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Erosion Experiment

based on 11 ratings
Author: Cie Hosmer

Huff, puff and blow as hard as you can—do you think you can blow down a sand castle with your mighty breath? Blowing air erodes—wears away—sand and dirt. In Three Little Pigs, houses of straw or twigs were no match for the Big Bad Wolf's strong lungs. Do you think a house made of sand or mud could hold up to wind or water? Let's find out in this erosion experiment.

In some parts of the world, houses are still made from mud and sand, which makes them easier to knock down than homes made of brick and stone. To understand how these materials can (and should) be used to make homes, you'll need to explore how they stand up to the elements.

Problem:

How does erosion affect structures made of sand and soil?

Materials:

  • Sand
  • Soil
  • Garden hose
  • Plastic cups
  • Battery-operated portable fan
  • Notebook
  • Pencil
  • Stopwatch (optional)

Procedure:

  1. Before you start your erosion experiment, take a look at your ingredients. How does the sand feel? How does the soil feel? Do sand and soil stick together easily, or fall apart? Record any observations—things you see—in your notebook.
  2. Look over your notes, and make a guess about what you think will happen to your soil structure, and what will happen to your sand structure, when you try to knock them down with wind or water. Which "castle" will last longer? Write your guess—called a hypothesis—in your notebook.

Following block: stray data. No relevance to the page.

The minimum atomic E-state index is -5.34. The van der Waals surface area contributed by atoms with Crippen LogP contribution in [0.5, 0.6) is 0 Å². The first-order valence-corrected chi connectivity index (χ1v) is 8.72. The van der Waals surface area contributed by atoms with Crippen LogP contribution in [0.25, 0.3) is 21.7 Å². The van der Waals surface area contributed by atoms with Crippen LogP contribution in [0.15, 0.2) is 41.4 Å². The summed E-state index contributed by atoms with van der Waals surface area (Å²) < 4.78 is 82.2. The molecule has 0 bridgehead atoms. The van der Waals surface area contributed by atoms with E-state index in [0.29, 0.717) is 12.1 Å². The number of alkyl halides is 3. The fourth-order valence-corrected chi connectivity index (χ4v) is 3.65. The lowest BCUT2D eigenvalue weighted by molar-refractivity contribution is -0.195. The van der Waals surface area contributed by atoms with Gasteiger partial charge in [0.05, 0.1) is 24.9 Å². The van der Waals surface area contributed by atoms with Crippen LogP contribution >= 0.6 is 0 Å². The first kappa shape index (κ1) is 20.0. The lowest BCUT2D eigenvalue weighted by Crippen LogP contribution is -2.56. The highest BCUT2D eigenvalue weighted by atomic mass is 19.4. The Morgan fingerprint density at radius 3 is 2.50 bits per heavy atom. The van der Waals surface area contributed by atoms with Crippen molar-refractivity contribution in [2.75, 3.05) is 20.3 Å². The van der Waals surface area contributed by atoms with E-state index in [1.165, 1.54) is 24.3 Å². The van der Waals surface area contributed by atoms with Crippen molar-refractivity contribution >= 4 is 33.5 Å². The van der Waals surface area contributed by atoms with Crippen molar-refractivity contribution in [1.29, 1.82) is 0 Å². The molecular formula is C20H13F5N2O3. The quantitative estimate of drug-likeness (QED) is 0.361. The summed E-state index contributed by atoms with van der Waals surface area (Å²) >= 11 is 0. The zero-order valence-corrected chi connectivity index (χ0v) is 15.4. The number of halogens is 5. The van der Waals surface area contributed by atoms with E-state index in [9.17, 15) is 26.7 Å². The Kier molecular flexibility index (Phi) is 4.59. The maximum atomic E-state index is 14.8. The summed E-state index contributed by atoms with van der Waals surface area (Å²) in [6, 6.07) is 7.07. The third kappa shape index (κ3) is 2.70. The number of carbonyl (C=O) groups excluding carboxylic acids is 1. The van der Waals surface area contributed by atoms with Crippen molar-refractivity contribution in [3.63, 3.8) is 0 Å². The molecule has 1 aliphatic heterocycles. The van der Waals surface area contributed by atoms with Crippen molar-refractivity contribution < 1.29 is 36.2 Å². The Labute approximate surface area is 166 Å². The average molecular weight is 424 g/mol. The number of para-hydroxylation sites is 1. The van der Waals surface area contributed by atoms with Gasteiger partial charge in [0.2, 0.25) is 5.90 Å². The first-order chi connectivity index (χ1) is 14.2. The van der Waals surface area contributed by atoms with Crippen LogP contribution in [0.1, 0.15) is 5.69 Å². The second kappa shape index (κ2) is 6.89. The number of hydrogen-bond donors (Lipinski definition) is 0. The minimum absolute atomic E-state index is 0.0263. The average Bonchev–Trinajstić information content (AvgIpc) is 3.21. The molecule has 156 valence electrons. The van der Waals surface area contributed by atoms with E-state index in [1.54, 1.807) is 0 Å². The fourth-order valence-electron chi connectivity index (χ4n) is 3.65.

3. Take your ingredients to a hard surface, like concrete or asphalt. These smooth surfaces will allow you to see exactly how the water and wind affect your structures.
  4. Create mud by mixing some soil with water. Dirt and soil may look the same, but technically they aren't. Soil consists of sand, silt, clay, minerals, water, air and organic material. And you thought it was just dirt, didn't you?
  5. Create wet sand by mixing sand with just enough water to make it stick together—like sand on the beach that you use to make sand castles.
  6. Use a plastic cup to make a structure out of the wet soil; maybe it'll be a castle, maybe just a lot of cups turned over in your own design. Be creative and make your structures just the way YOU like them.
  7. Repeat Step 6 with the wet sand.
  8. Next, make similar structures with dry soil and dry sand, for a total of four structures: one made from muddy soil, one dry soil, one wet sand, and one dry sand.
  9. Now that your creations exist, it's time to see which stand up to wind and water. Use your battery-operated fan to blow air on the four structures. Remember, do NOT use an electric fan—mixing water and electricity is dangerous, so make sure you have the right fan before starting.
  10. What happens to each of your structures? Draw a picture or write what happened in your notebook.
  11. Take a garden hose and drop it about two feet away from your structures. Turn on the water for about 30 seconds, and then turn it off. Draw a picture or write what happened in your notebook.

Results:

The wind from the fan should have blown away the individual particles of your dry sand structure easily. While all of the structures probably ended up washed away by wind or water, the structures made with soil should have been stronger than the structures made with sand.

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